Some parts of the design process are easier than others. I am drawn to textiles that command attention. So for me, making a statement comes naturally. As I look back at my last 20 years as a designer, I know that one of the hallmarks of my aesthetic is a bold pattern, especially when I use it on drapery treatments. And as I peruse showrooms and samples, it’s those wings of textile beauties that draw me to imagination and execution, delivering a look that shows its confident side.
When searching for inspiration for your own design scheme, consider fabrics like these that turn up style volume with vibrance.
Geometrics are an ideal choice for adding structure and order to a room. Here, I used a LULU DK diamond pattern in navy and white for the straight pleated curtain panels that frame the windows. The panels give a playful boost to the solid blue seats that cushion painted white bamboo chairs and balance the chevron rug.
A mini embroidered vine climbs the panels in a master bedroom that we recently completed. While the fabric’s motif is not oversized, it is graphic. The pattern pops off of the white ground, making an arresting contrast to the tone-on-tone crosshatch wallpaper that covers the room’s perimeters and a second geometric in light blue with dark accents.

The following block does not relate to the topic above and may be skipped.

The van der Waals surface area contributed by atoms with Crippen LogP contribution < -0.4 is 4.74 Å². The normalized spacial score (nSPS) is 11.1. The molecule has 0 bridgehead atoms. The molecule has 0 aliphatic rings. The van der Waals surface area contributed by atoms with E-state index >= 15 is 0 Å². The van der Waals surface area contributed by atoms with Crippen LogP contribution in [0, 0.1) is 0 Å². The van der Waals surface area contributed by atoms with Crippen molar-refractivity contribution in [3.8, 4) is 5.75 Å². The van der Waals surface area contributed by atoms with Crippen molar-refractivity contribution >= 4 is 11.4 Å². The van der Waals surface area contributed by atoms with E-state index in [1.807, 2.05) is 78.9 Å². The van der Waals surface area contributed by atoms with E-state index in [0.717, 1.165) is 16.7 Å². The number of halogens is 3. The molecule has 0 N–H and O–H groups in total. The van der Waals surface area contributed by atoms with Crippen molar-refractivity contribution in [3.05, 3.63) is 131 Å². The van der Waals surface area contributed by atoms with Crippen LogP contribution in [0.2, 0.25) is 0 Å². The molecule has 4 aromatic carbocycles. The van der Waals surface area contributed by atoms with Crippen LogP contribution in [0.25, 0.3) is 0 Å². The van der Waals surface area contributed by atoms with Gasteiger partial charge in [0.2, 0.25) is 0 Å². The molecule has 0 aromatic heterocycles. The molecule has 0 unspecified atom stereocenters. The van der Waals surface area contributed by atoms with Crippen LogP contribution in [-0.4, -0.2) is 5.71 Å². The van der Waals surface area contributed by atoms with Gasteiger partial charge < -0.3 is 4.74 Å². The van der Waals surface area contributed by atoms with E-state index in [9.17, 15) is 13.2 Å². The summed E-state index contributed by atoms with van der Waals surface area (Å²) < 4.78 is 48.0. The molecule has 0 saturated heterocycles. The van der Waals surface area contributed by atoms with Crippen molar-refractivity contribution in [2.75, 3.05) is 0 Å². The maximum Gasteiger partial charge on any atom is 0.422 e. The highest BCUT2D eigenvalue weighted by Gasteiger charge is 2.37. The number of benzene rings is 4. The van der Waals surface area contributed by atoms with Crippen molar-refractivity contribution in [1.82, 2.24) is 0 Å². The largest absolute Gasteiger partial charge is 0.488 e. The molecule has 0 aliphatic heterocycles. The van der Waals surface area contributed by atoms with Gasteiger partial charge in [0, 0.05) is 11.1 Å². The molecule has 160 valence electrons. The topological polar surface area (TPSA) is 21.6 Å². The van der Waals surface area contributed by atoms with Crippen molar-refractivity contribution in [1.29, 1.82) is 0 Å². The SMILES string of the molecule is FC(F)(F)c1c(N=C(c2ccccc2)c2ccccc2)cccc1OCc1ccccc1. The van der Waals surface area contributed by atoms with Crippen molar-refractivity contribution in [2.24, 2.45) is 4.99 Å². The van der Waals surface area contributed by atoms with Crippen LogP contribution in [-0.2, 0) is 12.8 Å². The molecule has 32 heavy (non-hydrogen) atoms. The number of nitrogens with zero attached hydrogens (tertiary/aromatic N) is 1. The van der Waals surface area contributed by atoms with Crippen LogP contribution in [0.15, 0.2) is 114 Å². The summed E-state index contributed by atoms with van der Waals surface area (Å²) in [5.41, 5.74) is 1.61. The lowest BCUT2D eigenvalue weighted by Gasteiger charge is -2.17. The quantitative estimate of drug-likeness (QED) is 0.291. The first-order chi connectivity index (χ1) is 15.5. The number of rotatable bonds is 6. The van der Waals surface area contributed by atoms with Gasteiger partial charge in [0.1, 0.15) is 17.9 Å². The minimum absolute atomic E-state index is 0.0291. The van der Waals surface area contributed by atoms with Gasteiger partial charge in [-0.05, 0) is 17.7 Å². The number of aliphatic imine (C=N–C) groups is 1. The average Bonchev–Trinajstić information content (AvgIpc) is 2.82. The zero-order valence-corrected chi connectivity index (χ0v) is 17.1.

Neutral and Noticeable
Don’t let a neutral fabric fool you. This tan-and-ivory botanical that I used for a dining room window treatment has plenty to say. My intention for this space was to dazzle with an intense color so I upholstered the chairs in a jewel-toned velvet. What came next was an accent of a neutral pattern that drew attention without taking over the room.
Iconic and Modern
There are so many variations of the age-old Tree of Life pattern. It is routinely being reinterpreted and reimagined. From Schumacher, the “Citrus Garden” fabric does just that. Its palette of fresh green-and-blue is joyfully interrupted by zesty lemons. While not an exact Tree of Life interpretation, it’s a pretty alternative that has become welcomed as a new classic into many interior spaces. Here, I used it to add movement in a sun-drenched family room with seating pieces in solid hues.
Public spaces throughout the house are oftentimes the key priorities, but I find it just as inspiring and satisfying to tackle some of those small spaces that are all about function. This mudroom was never going to be wrapped in plain white. I saw it as an opportunity for its own personality. To offset handsome stripes on a window seat cushion and coordinate with the painted floor, a breezy linen with a large-scale floral motif dances over the window.
Design is multi-layered, not only aesthetically, but in the process as well. Sometimes it’s fine to rely on one element to carry the weight. As you imagine the spaces within your own home, cut to the chase with a statement pattern. It will waste no time making an impact—the kind that will define you as someone with style.